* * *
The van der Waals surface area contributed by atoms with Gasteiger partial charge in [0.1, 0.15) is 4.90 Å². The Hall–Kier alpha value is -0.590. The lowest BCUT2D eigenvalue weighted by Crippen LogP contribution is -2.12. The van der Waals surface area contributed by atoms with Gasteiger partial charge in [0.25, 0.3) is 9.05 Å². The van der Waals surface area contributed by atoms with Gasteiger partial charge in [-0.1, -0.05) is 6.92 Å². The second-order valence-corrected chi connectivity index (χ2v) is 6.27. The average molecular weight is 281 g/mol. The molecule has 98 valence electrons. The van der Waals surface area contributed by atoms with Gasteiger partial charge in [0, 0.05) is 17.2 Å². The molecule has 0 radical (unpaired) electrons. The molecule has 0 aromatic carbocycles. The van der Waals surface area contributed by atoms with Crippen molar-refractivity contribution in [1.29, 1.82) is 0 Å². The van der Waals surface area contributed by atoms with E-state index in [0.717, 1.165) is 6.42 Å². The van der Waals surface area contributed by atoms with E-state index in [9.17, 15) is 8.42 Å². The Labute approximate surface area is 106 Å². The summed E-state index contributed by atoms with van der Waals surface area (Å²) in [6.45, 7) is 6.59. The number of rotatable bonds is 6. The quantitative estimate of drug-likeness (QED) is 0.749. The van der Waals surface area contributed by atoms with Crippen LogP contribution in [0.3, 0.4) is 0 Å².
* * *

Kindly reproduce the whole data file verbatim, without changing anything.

The van der Waals surface area contributed by atoms with Gasteiger partial charge in [0.1, 0.15) is 4.90 Å². The Hall–Kier alpha value is -0.590. The lowest BCUT2D eigenvalue weighted by Crippen LogP contribution is -2.12. The van der Waals surface area contributed by atoms with Gasteiger partial charge in [0.25, 0.3) is 9.05 Å². The van der Waals surface area contributed by atoms with Gasteiger partial charge in [-0.1, -0.05) is 6.92 Å². The second-order valence-corrected chi connectivity index (χ2v) is 6.27. The average molecular weight is 281 g/mol. The molecule has 98 valence electrons. The van der Waals surface area contributed by atoms with Gasteiger partial charge in [0, 0.05) is 17.2 Å². The molecule has 0 radical (unpaired) electrons. The molecule has 0 aromatic carbocycles. The van der Waals surface area contributed by atoms with Crippen molar-refractivity contribution in [1.29, 1.82) is 0 Å². The van der Waals surface area contributed by atoms with E-state index in [0.717, 1.165) is 6.42 Å². The van der Waals surface area contributed by atoms with E-state index in [9.17, 15) is 8.42 Å². The Labute approximate surface area is 106 Å². The summed E-state index contributed by atoms with van der Waals surface area (Å²) in [6.45, 7) is 6.59. The number of rotatable bonds is 6. The quantitative estimate of drug-likeness (QED) is 0.749. The van der Waals surface area contributed by atoms with Crippen LogP contribution in [0.3, 0.4) is 0 Å².